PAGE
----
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Opinion | Impeachment Hearings: Some Find Hope, Others Turn Away

To the Editor:

Re “House Hearings Roll On, but Many Tune Out” (front page, Nov. 18):

Thank you for reporting on how so many Americans did not bother to listen to the impeachment proceedings last week. It helps to answer a question that was nagging at me all weekend: How on earth could anyone listen to the words of George Kent, William Taylor and Marie Yovanovitch and still not question the ethics and morality of our current president?

Cathy Bernard
New York

To the Editor:

Impeachment has invaded every cell in my body. Physically it has caused rashes and fatigue. Mentally it has left me saddened and anxious, dizzy at times, and desperate for relief. Even Valium could not overcome impeachment’s toxicity. Even when conversations never touch impeachment, it remains the elephant in the room.

So the monster has triumphed. Au revoir to cable news. Sayonara to talk radio. Farewell to the written media. Hello to ESPN, western movies, “Say Yes to the Dress.” You are my haven now. For the sake of all Americans, censure the guy and move on.

Howard Quinn

To the Editor:

We Americans had the opportunity last week to hear from three stellar Foreign Service professionals. Their love for this country is unquestionable, and the dignity with which they serve us is admirable.

Anyone who has become dispirited by the stark, in-your-face corruption and degradation visited upon us by President Trump and his stable of sycophants would do themselves some good to find and watch videos of the testimony of Marie Yovanovitch, my hero, as well as George Kent and Bill Taylor. They remind me that droves of people of good character and integrity still exist within the realms of government. They give me hope.

Any American who is turning his or her attention elsewhere is missing an opportunity to see our democracy in action. May it prevail.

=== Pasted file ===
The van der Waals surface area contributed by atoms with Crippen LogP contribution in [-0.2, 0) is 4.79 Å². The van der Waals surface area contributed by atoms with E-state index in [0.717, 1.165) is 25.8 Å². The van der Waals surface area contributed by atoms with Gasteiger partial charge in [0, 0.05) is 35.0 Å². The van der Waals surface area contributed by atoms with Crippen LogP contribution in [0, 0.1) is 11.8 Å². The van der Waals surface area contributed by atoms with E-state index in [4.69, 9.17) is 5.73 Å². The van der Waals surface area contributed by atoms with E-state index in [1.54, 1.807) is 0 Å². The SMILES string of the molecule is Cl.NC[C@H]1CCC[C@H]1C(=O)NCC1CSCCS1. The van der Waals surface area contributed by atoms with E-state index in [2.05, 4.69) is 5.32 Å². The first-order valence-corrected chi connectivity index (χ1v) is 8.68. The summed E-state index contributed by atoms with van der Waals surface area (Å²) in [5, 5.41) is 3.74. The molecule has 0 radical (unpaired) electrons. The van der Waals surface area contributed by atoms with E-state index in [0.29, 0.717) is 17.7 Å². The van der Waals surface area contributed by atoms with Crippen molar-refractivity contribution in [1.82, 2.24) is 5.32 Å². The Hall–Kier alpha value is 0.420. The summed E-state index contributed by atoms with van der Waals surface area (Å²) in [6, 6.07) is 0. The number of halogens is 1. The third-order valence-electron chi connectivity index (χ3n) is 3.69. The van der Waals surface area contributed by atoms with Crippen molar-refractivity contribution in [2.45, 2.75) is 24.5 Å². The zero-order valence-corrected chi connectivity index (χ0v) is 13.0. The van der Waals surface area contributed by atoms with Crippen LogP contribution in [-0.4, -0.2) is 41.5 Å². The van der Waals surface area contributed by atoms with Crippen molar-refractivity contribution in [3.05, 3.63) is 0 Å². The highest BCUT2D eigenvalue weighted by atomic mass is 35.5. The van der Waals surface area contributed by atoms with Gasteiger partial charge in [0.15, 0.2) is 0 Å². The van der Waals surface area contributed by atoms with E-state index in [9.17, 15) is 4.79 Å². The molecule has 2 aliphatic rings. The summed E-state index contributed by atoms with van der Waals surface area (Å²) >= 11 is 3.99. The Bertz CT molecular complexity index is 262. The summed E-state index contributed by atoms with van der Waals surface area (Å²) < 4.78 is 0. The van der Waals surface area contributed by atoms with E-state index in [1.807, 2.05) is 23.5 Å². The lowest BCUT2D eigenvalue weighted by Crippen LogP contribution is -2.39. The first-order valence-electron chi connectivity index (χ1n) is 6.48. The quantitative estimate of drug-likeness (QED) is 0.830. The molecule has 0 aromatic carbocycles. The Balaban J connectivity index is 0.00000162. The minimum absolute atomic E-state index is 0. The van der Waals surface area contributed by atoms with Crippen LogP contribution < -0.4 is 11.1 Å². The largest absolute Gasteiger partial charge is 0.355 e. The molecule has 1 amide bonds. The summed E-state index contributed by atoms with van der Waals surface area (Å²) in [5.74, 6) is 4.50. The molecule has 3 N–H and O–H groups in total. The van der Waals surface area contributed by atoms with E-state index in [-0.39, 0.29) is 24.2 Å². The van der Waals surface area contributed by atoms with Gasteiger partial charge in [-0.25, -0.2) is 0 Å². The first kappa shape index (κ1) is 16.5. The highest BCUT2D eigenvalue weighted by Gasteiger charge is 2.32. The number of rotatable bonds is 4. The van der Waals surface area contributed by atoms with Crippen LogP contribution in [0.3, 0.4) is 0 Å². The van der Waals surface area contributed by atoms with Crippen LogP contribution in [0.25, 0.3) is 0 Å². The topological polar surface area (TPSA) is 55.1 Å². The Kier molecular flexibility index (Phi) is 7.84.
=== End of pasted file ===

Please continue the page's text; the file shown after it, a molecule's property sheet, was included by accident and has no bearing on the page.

Leslie Hoffman
Granby, Mass.

To the Editor:

Re “Honesty Is the Best Foreign Policy,” by Elizabeth Drew (Sunday Review, Nov. 17):

During Watergate, as now, a select group of people stood up for what they saw as right. However, let us also remember that Watergate was largely ignored by the public until the investigation really heated up. When there was actual testimony that the president had, indeed, conspired to cover up wrongdoing in his own administration, people woke up.

Right now, the sad fact is that much of the general public doesn’t care. Either they have other issues that are important for them, they don’t read much and are ignorant of the issues involved, or they are with President Trump through thick and thin. Whatever the reason, let us hope that they wake up. I do believe that our democracy will survive because of honest people like those Ms. Drew describes.

To the Editor:

Re “‘Democracy Doesn’t Come in a Box’” (Video Op-Ed, nytimes.com, Nov. 11):

It’s true that democracy does not come in a box, but it also does not happen overnight.

There is no doubt that the United States and coalition military and civilian efforts in Afghanistan have been difficult and at times ineffective or even counterproductive. But it is equally true that over the duration of the war these efforts have also produced positive results and led to significant improvements in the Afghan people’s quality of life.

A hasty and poorly planned exit from Afghanistan will have negative effects on both the United States’ national security and the Afghan people’s welfare. It would be very unfortunate if this administration repeated the mistakes of the last administration when it hastily left Iraq.

There is no need to abandon those Afghans who have courageously fought alongside us and to give ISIS the gift of a new safe haven.

The United States must maintain an adequate level of support to Afghanistan and not throw away the gains and sacrifices of the last 18 years.

Mark Kustra
Vienna, Va.
The writer is a Marine veteran who served in Afghanistan and a member of the Alliance in Support of the Afghan People.

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